Wednesday, January 22, 2014

New Blog Address

Yep, it's been awhile since I last blogged.  And with the layoff, the blog has moved.  Follow me over here ( if you want.


Wednesday, November 20, 2013

10 Things You Don't Know

My wife tagged me for the popular number game thing going around on Facebook.  However, the number of things is longer than I would normally post on Facebook, so I'll put them on the blog instead, and still keeping with the game's spirit!

  1. I had to be rescued by the summer camp lifeguard because I wasn't making it swimming to the 'dock' in 3rd grade.
  2. In later elementary school, I was hit by a car riding my bike home from my friend's house as the tornado sirens were going off.
  3. I played "Scrooge" in our 6th grade production of "A Christmas Carol".
  4. In junior high, I was at a friend's house.  He took out his dad's handgun, pointed it in my direction while jokingly saying "stick 'em up", and accidentally fired it.  The bullet whizzed by my ear and we spent the next hour patching up the ceiling.
  5. In high school I ran a red light and t-boned a car.  I wrecked my parents' van and sent the family who was driving the other car to the hospital.  
  6. As Hillcrest's youth pastor, I had to call the police to the church at least three times for different 'things', had to visit with a county sheriff for a 'thing' on a mission trip, and also was kicked out of Fargo's mall while making a stop there for lunch on yet another trip.  
  7. I worked at a bank in college.  One Saturday, the other person I was working with left a few minutes before closing time, leaving me to lock up the vault and the rest of the bank.  I could't get the vault locked, which triggered an alarm, which sent police to the bank, which turned into me not being able to go home for a few hours.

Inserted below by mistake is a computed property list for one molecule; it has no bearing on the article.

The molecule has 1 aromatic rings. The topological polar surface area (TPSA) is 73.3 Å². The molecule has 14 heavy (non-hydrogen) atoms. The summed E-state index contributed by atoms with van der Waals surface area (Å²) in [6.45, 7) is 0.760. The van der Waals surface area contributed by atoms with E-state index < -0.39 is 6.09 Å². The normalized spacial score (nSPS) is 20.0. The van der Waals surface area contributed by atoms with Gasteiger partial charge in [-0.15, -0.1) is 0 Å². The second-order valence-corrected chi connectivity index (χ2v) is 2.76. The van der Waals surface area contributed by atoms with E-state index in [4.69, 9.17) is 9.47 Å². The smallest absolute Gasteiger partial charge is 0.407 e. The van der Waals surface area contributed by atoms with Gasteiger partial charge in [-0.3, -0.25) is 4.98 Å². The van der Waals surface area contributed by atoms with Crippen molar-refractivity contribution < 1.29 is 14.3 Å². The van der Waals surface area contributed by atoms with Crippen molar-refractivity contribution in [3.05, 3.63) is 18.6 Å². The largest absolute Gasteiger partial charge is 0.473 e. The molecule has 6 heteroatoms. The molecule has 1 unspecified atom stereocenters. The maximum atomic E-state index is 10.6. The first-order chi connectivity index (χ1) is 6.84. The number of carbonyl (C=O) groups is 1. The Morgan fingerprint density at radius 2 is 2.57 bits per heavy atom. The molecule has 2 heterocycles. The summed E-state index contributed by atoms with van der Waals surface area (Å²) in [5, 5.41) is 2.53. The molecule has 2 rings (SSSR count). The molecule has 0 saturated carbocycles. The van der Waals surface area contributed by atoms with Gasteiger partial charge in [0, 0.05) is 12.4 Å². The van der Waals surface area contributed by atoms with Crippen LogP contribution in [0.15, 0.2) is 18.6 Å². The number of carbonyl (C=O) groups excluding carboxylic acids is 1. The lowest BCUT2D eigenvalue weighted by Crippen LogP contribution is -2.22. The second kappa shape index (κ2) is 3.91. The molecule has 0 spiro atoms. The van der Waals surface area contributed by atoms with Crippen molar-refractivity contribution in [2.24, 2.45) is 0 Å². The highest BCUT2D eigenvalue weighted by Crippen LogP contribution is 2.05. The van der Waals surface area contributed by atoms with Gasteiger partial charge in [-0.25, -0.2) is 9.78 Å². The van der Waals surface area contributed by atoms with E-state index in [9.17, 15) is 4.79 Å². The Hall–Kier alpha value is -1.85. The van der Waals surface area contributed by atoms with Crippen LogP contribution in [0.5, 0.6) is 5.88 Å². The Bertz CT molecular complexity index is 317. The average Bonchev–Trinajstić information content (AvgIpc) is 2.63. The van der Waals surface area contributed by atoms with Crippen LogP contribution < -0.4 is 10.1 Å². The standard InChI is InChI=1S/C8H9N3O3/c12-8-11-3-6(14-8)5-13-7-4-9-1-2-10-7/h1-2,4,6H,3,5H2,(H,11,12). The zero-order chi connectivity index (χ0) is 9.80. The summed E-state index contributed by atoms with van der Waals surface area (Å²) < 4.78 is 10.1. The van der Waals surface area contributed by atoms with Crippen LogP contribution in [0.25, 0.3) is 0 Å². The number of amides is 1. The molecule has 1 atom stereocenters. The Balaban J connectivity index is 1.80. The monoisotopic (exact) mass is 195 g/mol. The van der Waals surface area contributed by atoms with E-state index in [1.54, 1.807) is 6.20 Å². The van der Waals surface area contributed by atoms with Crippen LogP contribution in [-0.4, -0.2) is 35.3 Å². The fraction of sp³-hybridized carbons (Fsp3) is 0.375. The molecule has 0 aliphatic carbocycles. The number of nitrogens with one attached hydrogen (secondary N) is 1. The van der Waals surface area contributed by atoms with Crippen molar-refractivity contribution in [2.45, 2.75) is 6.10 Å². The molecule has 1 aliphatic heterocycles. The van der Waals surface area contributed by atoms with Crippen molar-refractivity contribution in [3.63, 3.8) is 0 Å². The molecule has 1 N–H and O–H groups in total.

8. I was the first male dining room host at Crystal Springs.  I know, I know- explains a lot.  Save the jokes!
  9. My best friend and I had a paint fight while painting our college's kitchen and dining hall.  Our boss came in right after we had thrown around some paint so we had to 'explain' that the paint had spilled.
  10. In grad school, I was part of a team that took a high school group on a mission trip to Mexico.  On our way back to the states, we were still in Mexico, about a half mile away from the border, when 'nature called'.  I couldn't hold it any longer, and since we were in bumper to bumper traffic leading to the border, I got out of the van and relieved myself among some shrubs along the median.

Tuesday, November 19, 2013

The Downfalls of Group Work

When I first started teaching at a local college, I made it a priority to assign group projects.  The administration highly encouraged it as a way of preparing students for work in the real world where you often need to play well with others in order to get things done.

I ditched group projects after a couple semesters.

Those still able to recall their own educational experiences already know why.  One or two highly motivated students do most of the work.  Another one or two students put in just enough effort to be offended at the other one to two students who do nothing, but really didn't give the project their 'all'.  Theoretically, everyone receives the same grade which is a boon for the freeloaders but a startling disappointment to the achievers.

Every time I assigned a group project, I'd get the same result.  Almost every group had someone not show up on the day of the presentations.  The presentation suffered.  If the group was pitching a business plan, the person who was missing was supposed to provide the marketing plan.  Quite the whole in the project!  The achievers would then hang around after class and tattle- who did what, who didn't, etc.  And this was college.

There's a place for group work.  There's a place for rewarding the whole (a class, a group, a team, etc) when the whole is collectively working together to achieve something.

But if that isn't the case, if there's some part of the whole who's decided not to pursue the agreed upon objective (an unruly student who continually gets detention, which costs the entire class some corporate incentive or a lazy athlete or musician who costs the entire team or band a prize or a win, etc), then we shouldn't do it.  Better to reward the individual (and send positive reinforcement signals to everyone) then to penalize the group because of an individual (and send negative reinforcement signals to those who desire to achieve more).